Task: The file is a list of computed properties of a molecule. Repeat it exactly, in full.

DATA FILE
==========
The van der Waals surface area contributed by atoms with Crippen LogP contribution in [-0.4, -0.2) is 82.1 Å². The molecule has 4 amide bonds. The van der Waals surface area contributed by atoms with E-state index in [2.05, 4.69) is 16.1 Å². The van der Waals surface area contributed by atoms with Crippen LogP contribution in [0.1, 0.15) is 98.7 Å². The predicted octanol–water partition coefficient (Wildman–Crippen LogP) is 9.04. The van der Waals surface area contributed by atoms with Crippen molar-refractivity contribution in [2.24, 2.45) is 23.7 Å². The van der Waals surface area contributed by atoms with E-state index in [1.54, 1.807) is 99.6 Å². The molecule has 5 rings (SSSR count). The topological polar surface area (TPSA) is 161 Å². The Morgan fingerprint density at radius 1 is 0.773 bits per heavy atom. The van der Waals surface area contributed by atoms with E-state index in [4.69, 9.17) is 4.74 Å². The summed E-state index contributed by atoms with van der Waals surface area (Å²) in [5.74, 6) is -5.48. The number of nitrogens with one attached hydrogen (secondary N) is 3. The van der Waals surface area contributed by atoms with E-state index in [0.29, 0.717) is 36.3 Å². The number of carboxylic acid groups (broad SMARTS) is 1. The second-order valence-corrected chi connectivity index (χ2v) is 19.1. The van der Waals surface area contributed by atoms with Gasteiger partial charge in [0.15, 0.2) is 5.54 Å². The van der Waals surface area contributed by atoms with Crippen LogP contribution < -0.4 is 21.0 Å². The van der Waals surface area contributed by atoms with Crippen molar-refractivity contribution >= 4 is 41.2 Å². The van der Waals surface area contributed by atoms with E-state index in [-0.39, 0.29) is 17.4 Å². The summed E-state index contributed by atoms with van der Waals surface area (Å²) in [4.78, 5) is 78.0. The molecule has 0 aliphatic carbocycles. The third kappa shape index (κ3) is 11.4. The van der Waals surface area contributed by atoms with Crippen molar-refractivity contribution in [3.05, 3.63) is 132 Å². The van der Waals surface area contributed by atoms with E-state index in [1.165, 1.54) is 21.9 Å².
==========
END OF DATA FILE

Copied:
The van der Waals surface area contributed by atoms with Crippen LogP contribution in [-0.4, -0.2) is 82.1 Å². The molecule has 4 amide bonds. The van der Waals surface area contributed by atoms with E-state index in [2.05, 4.69) is 16.1 Å². The van der Waals surface area contributed by atoms with Crippen LogP contribution in [0.1, 0.15) is 98.7 Å². The predicted octanol–water partition coefficient (Wildman–Crippen LogP) is 9.04. The van der Waals surface area contributed by atoms with Crippen molar-refractivity contribution in [2.24, 2.45) is 23.7 Å². The van der Waals surface area contributed by atoms with E-state index in [1.54, 1.807) is 99.6 Å². The molecule has 5 rings (SSSR count). The topological polar surface area (TPSA) is 161 Å². The Morgan fingerprint density at radius 1 is 0.773 bits per heavy atom. The van der Waals surface area contributed by atoms with E-state index in [4.69, 9.17) is 4.74 Å². The summed E-state index contributed by atoms with van der Waals surface area (Å²) in [5.74, 6) is -5.48. The number of nitrogens with one attached hydrogen (secondary N) is 3. The van der Waals surface area contributed by atoms with E-state index in [0.29, 0.717) is 36.3 Å². The number of carboxylic acid groups (broad SMARTS) is 1. The second-order valence-corrected chi connectivity index (χ2v) is 19.1. The van der Waals surface area contributed by atoms with Gasteiger partial charge in [0.15, 0.2) is 5.54 Å². The van der Waals surface area contributed by atoms with Crippen LogP contribution < -0.4 is 21.0 Å². The van der Waals surface area contributed by atoms with Crippen molar-refractivity contribution >= 4 is 41.2 Å². The van der Waals surface area contributed by atoms with E-state index in [-0.39, 0.29) is 17.4 Å². The summed E-state index contributed by atoms with van der Waals surface area (Å²) in [4.78, 5) is 78.0. The molecule has 0 aliphatic carbocycles. The third kappa shape index (κ3) is 11.4. The van der Waals surface area contributed by atoms with Crippen molar-refractivity contribution in [3.05, 3.63) is 132 Å². The van der Waals surface area contributed by atoms with E-state index in [1.165, 1.54) is 21.9 Å².